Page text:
You have to give one thing to the Bhatts. Theyve rarely been applauded for absolute originality but the themes that they choose; in each of their stories have ample ambition that heightens the drama eventually delivering quite an involving tale.
Gangster, Zeher, Murder, Raaz, Jism most of them borrowed from our beloved Hollywood folks - have stories that have been suitably tailored to the countrys commercial flavor.
Talk of bootlegging, Sonu Dilli KKC (Emraan Hashmi) is a dealer in illegal arms and is a miniscule part of a massive racket. Pursuing him is ACP Pratap, a cop who cannot function without consuming sufficient doses of alcohol. While Sonu is of the ideology that everyone must possess a gun (so everyones an equal), hot-headed cop wants every constituent of an illegal bullet wiped off. His intentions lie not in extensive social welfare but are triggered out of a personal vengeance which is explained through a laborious back-story.
It proves its worth though, in the very end, and does it quite spectacularly.
So, bad guy wants to be on the right track as our pretty heroine has charmed the man (mostly by mending his deliberately slashed hand and then appearing in a bosom-flaunting ethnic wear)). Cop wouldnt let go as he is an invaluable lead. Thus, Hashmi penetrates the gang of elder gods as an informer, ironically to rid himself out from the business. His impossibly challenging battle to walk the delicately slender line between the gangster and the do-gooders gives the writers enough landscape to explore a complex and continuously conflicted psychology of a police informer and if not anything else, makes you sympathize with the condition which people on the wrong side of the law, end up in.
Although, the first hour of the film wanders off all over the places, without stabilizing its course, it is quick to recover from the momentary puncture and becomes an involving tale where the protagonist is constantly made to take morally complex decisions and face the inevitable, unbearable consequences arising out of his own choices.
At one point, you can almost spot in advance the composite zone where writer Shagufta Rafique is trying to push her central characters and this is something which works against the film favor. For example, showing Esha Gupta, Hashmis lover as a practitioner trying to run a clinic on medical funds, is too deliberate an attempt to contrast the grim line of Hashmis trade. It doesnt boost the film in any way when you see the actor is strictly mediocre in her part and is given long monologues to deliver, fracturing the set-up even further.
Moreover, lack of tight-scripting make her come across as a superficial tool employed to trigger an abrupt change in Hashmis personality. From a slapdash petty criminal of street-smart variety who escapes with the use of wit than action, he is inclined toward seeking a life full of peace, comfortable housing and sans police-mafia pressures. In short an idealistic course of happy-ever-after ilk.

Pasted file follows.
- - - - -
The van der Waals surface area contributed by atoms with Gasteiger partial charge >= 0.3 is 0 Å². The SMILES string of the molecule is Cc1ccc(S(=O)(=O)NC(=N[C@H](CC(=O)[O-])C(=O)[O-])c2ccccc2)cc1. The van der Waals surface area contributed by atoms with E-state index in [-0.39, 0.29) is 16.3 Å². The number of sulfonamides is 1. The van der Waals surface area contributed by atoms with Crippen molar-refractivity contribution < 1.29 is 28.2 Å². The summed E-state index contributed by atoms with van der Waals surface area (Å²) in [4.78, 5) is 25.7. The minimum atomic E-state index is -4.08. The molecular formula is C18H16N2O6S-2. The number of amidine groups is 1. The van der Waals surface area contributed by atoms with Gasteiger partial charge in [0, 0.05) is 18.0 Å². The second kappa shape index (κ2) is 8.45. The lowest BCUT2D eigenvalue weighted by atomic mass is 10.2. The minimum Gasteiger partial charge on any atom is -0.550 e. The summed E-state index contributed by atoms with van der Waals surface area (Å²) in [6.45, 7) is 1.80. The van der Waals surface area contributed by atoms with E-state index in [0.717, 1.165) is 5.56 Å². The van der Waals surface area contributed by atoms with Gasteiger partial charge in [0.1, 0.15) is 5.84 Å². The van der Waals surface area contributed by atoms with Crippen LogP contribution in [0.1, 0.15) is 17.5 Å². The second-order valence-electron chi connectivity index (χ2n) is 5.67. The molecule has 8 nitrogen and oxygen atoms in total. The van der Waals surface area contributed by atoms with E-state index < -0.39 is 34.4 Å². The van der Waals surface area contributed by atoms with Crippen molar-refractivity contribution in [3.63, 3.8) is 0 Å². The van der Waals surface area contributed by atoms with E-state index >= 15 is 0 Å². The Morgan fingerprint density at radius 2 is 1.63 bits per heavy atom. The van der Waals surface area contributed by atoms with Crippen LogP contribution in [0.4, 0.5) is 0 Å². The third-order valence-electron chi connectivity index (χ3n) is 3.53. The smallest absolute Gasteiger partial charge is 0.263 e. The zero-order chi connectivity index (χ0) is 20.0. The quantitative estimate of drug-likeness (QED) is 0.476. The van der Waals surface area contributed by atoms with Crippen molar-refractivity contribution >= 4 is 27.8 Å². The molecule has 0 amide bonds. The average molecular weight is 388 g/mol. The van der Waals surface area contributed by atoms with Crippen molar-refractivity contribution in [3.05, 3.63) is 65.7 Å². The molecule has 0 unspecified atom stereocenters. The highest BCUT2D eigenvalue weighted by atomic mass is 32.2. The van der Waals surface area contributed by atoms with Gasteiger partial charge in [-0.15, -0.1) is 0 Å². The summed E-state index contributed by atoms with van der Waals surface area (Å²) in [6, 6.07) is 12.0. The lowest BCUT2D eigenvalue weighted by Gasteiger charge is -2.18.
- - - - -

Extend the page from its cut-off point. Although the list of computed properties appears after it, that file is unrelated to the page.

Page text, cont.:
Just when its blandness becomes too dry for consumption, some racy twists thoughtfully put to entangle the protagonist in a claustrophobic realm of fatally threatening and morally destroying periphery, make the picture an excitingly involving tale.
Throughout, theres a conscious feeling of empathy for Sonu Dilli and his line-of-working. Even if lethally corrupt, his thought is free from dislikable distortion. Hashmi plays the part with a delicious sense of naivety and brings in a believable sense of integrity in Sonu which makes you want to root for him and sympathize when he is consistently caught in a kaleidoscopic nightmare of mentally torturous situations.
Here, writers borrow a crucial plot element from Scorseses The Departed and one scene is a clear indication of the theft. Yes, there is mole on both ends.
Thus, the story is a mixed bag. It is a genius exploration of the psyche and motivations of a particular kind of criminal torn in a translation of change. Yet, it fails when you go on a nitpicking spree.
Randeep Hooda, again is equally competitive in his part and his consistent state of stupor reflects a delicate vulnerability. Through the course of the film, the fluctuating relationship between the cop and the informer becomes an interesting tale and works better as a story in itself than merely a plot-device.
The film ends on a structure that is oddly reminiscent, of The Dark Knight, and undoubtedly is inspired from it, but the best part is that is isnt hideously done but genuinely pulled-off.
Dialogues by Sanjay Masoom are wittily penned keeping the lines in sync with the character graph while their rusty background makes the use of frequent expletives seem required rather than outwardly placed.
Overall, the film is dull in parts and great in some. It dangles between the Wow and the Eww.
Have a look; it is still better than much of what Bollywood otherwise produces.